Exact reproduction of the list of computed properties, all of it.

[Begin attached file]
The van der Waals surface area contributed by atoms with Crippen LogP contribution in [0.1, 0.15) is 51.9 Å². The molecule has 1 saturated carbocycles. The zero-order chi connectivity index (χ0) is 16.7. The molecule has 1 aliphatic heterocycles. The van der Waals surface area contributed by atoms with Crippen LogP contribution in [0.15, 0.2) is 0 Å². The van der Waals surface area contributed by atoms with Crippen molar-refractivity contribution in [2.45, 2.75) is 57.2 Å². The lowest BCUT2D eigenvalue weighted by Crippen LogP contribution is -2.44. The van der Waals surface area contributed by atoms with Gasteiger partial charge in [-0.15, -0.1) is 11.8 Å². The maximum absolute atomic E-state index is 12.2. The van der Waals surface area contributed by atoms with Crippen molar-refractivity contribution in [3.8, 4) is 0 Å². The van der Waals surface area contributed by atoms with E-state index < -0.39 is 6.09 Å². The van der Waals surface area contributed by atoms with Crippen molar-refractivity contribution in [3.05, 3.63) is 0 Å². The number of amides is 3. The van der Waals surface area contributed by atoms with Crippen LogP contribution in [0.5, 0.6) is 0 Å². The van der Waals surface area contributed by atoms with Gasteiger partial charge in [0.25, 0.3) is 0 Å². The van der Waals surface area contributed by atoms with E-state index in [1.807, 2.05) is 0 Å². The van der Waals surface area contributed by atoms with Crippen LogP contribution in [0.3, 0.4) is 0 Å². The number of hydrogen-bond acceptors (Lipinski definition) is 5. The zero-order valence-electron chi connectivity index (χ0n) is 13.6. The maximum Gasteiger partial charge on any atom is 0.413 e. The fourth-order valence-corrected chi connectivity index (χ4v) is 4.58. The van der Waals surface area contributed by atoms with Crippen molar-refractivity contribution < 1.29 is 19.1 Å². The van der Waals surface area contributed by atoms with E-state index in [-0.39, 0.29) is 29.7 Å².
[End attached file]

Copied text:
The van der Waals surface area contributed by atoms with Crippen LogP contribution in [0.1, 0.15) is 51.9 Å². The molecule has 1 saturated carbocycles. The zero-order chi connectivity index (χ0) is 16.7. The molecule has 1 aliphatic heterocycles. The van der Waals surface area contributed by atoms with Crippen LogP contribution in [0.15, 0.2) is 0 Å². The van der Waals surface area contributed by atoms with Crippen molar-refractivity contribution in [2.45, 2.75) is 57.2 Å². The lowest BCUT2D eigenvalue weighted by Crippen LogP contribution is -2.44. The van der Waals surface area contributed by atoms with Gasteiger partial charge in [-0.15, -0.1) is 11.8 Å². The maximum absolute atomic E-state index is 12.2. The van der Waals surface area contributed by atoms with Crippen molar-refractivity contribution in [3.8, 4) is 0 Å². The van der Waals surface area contributed by atoms with E-state index < -0.39 is 6.09 Å². The van der Waals surface area contributed by atoms with Crippen molar-refractivity contribution in [3.05, 3.63) is 0 Å². The number of amides is 3. The van der Waals surface area contributed by atoms with Crippen LogP contribution in [0.5, 0.6) is 0 Å². The van der Waals surface area contributed by atoms with Gasteiger partial charge in [0.25, 0.3) is 0 Å². The van der Waals surface area contributed by atoms with E-state index in [1.807, 2.05) is 0 Å². The van der Waals surface area contributed by atoms with Crippen LogP contribution in [0.3, 0.4) is 0 Å². The number of hydrogen-bond acceptors (Lipinski definition) is 5. The zero-order valence-electron chi connectivity index (χ0n) is 13.6. The maximum Gasteiger partial charge on any atom is 0.413 e. The fourth-order valence-corrected chi connectivity index (χ4v) is 4.58. The van der Waals surface area contributed by atoms with Crippen molar-refractivity contribution < 1.29 is 19.1 Å². The van der Waals surface area contributed by atoms with E-state index in [-0.39, 0.29) is 29.7 Å².